3. your ability to commit to an intensive period of
4. the effectiveness of your research proposal in
communicating your ideas,
5. the “match” between the proposed research and
the potential supervisor and
6. the capacity of the research department.
In the research world, the research proposal is
considered to be one of the central features.
Proposal writing is important to your pursuit of a
The proposal is, in effect, an intellectual scholastic
contract between you and your committee or
It specifies what you will do, how you will do it, and
how you will interpret the results.
When a postgraduate/graduate student applies to
join a Ph.D, M.A or M.Sc, she/he needs to include a
research proposal which is not lengthy. It is rather
short and may not exceed 20 pages.
After getting the admission and registration, the
student also needs to produce a research proposal
which may include three chapters: Introduction
chapter, Literature Review chapter, and Methodology
The length of these chapters may be 60-180 pages;
variations exist from one context to another.
Because our focus is on “Research Proposal”, we
need to define the two key words: research and
Meanings in the Oxford online dictionary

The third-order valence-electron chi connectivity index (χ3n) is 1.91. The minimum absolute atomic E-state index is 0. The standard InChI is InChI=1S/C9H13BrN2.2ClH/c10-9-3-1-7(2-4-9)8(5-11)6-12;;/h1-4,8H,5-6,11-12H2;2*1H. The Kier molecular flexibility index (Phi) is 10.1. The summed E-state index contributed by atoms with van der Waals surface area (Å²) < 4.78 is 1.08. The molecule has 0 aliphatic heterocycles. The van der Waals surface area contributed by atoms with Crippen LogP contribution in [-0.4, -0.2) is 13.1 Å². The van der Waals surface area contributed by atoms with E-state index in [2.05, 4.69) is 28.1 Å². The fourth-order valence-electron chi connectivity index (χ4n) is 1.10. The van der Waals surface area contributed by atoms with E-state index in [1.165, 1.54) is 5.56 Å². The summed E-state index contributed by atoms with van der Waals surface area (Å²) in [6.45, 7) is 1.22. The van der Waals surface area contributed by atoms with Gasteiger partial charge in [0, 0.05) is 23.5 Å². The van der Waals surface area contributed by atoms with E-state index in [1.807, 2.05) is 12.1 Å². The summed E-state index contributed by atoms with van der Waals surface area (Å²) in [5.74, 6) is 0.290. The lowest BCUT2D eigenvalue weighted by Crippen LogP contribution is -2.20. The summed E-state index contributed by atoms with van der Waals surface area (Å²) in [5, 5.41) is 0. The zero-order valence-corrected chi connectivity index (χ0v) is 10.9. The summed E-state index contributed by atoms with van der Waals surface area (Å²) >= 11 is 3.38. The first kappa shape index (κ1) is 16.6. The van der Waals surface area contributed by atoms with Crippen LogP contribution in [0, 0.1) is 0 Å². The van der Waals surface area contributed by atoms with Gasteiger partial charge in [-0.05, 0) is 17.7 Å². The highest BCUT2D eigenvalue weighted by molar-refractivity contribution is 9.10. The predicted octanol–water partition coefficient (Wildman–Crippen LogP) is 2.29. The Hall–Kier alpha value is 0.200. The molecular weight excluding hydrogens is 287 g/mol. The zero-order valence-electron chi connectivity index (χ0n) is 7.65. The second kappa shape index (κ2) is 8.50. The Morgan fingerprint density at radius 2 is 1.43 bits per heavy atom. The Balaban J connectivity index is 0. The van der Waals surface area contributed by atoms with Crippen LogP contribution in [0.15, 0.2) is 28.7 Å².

Research means “the systematic investigation into
and study of materials and sources in order to
establish facts and reach new conclusions”.
Proposal means “a plan or suggestion, especially a
formal or written one, put forward for consideration
The word ‘research’ has been widely used in everyday
It is used to describe a variety of activities such as
finding a piece of information or taking notes and then
writing a research paper.
It may refer to the act of informing oneself about what
one does not know, perhaps by searching
unsystematically through available sources to locate
few small bits of information.
Although these activities has been called research,
accurately they have other names: information
gathering, library skills, and documentation.
Definitions of research and proposal
Research is a systematic process of collecting
data, analyzing, and interpreting them in order to
increase our understanding of a phenomenon
about which we are interested or concerned
(Leedy & Ormrod, 2013).
A research proposal is a written report presenting
the plan and underlying rationale of a future study
(Gravetter & Forzano, 2011).
Typically, the presentation and approval of a formal
proposal is required before a piece of research can